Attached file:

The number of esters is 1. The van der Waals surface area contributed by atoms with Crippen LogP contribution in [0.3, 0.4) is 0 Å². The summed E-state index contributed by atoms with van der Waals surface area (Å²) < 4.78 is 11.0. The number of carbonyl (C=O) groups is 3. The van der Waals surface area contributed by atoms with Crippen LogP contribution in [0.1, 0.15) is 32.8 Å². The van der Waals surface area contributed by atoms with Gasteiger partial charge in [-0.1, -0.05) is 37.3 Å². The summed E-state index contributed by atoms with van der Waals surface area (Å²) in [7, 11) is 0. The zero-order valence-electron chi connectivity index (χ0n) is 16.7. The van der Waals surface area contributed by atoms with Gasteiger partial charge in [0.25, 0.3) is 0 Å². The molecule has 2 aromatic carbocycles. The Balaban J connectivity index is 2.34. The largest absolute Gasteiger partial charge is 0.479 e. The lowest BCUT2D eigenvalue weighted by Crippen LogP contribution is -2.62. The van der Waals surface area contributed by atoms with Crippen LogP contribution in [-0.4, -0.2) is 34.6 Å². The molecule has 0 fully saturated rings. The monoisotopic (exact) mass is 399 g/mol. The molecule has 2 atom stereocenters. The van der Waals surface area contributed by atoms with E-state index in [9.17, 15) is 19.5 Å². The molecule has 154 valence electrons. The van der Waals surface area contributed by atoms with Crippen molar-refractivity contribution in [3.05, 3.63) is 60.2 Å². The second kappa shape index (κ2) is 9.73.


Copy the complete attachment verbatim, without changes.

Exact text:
The number of esters is 1. The van der Waals surface area contributed by atoms with Crippen LogP contribution in [0.3, 0.4) is 0 Å². The summed E-state index contributed by atoms with van der Waals surface area (Å²) < 4.78 is 11.0. The number of carbonyl (C=O) groups is 3. The van der Waals surface area contributed by atoms with Crippen LogP contribution in [0.1, 0.15) is 32.8 Å². The van der Waals surface area contributed by atoms with Gasteiger partial charge in [-0.1, -0.05) is 37.3 Å². The summed E-state index contributed by atoms with van der Waals surface area (Å²) in [7, 11) is 0. The zero-order valence-electron chi connectivity index (χ0n) is 16.7. The van der Waals surface area contributed by atoms with Gasteiger partial charge in [0.25, 0.3) is 0 Å². The molecule has 2 aromatic carbocycles. The Balaban J connectivity index is 2.34. The largest absolute Gasteiger partial charge is 0.479 e. The lowest BCUT2D eigenvalue weighted by Crippen LogP contribution is -2.62. The van der Waals surface area contributed by atoms with Crippen LogP contribution in [-0.4, -0.2) is 34.6 Å². The molecule has 0 fully saturated rings. The monoisotopic (exact) mass is 399 g/mol. The molecule has 2 atom stereocenters. The van der Waals surface area contributed by atoms with E-state index in [9.17, 15) is 19.5 Å². The molecule has 154 valence electrons. The van der Waals surface area contributed by atoms with Crippen molar-refractivity contribution in [3.05, 3.63) is 60.2 Å². The second kappa shape index (κ2) is 9.73.